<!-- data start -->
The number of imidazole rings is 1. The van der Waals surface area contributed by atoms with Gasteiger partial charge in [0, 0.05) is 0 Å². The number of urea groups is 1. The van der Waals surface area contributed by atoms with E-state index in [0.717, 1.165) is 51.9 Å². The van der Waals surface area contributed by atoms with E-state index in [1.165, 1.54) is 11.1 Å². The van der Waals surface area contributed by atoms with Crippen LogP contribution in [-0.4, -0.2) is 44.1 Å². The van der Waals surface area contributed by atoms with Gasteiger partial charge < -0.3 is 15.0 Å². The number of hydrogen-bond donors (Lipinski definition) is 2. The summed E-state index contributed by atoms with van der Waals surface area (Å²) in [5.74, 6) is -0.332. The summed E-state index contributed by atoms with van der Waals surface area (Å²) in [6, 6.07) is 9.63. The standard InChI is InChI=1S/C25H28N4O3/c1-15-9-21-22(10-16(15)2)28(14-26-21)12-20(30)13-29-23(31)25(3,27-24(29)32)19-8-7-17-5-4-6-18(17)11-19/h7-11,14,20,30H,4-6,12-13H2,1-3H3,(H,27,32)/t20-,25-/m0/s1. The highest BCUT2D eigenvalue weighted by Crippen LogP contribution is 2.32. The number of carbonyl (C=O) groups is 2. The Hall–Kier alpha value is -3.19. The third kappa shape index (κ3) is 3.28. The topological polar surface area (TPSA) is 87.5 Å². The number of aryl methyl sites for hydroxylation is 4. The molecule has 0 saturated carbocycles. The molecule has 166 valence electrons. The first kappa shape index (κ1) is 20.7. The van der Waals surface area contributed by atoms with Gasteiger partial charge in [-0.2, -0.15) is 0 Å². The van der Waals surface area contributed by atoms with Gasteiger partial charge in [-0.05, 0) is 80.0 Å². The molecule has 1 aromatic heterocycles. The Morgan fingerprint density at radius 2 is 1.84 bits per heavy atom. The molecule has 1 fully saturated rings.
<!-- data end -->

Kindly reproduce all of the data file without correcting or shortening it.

The number of imidazole rings is 1. The van der Waals surface area contributed by atoms with Gasteiger partial charge in [0, 0.05) is 0 Å². The number of urea groups is 1. The van der Waals surface area contributed by atoms with E-state index in [0.717, 1.165) is 51.9 Å². The van der Waals surface area contributed by atoms with E-state index in [1.165, 1.54) is 11.1 Å². The van der Waals surface area contributed by atoms with Crippen LogP contribution in [-0.4, -0.2) is 44.1 Å². The van der Waals surface area contributed by atoms with Gasteiger partial charge < -0.3 is 15.0 Å². The number of hydrogen-bond donors (Lipinski definition) is 2. The summed E-state index contributed by atoms with van der Waals surface area (Å²) in [5.74, 6) is -0.332. The summed E-state index contributed by atoms with van der Waals surface area (Å²) in [6, 6.07) is 9.63. The standard InChI is InChI=1S/C25H28N4O3/c1-15-9-21-22(10-16(15)2)28(14-26-21)12-20(30)13-29-23(31)25(3,27-24(29)32)19-8-7-17-5-4-6-18(17)11-19/h7-11,14,20,30H,4-6,12-13H2,1-3H3,(H,27,32)/t20-,25-/m0/s1. The highest BCUT2D eigenvalue weighted by Crippen LogP contribution is 2.32. The number of carbonyl (C=O) groups is 2. The Hall–Kier alpha value is -3.19. The third kappa shape index (κ3) is 3.28. The topological polar surface area (TPSA) is 87.5 Å². The number of aryl methyl sites for hydroxylation is 4. The molecule has 0 saturated carbocycles. The molecule has 166 valence electrons. The first kappa shape index (κ1) is 20.7. The van der Waals surface area contributed by atoms with Gasteiger partial charge in [-0.2, -0.15) is 0 Å². The van der Waals surface area contributed by atoms with Gasteiger partial charge in [-0.05, 0) is 80.0 Å². The molecule has 1 aromatic heterocycles. The Morgan fingerprint density at radius 2 is 1.84 bits per heavy atom. The molecule has 1 fully saturated rings.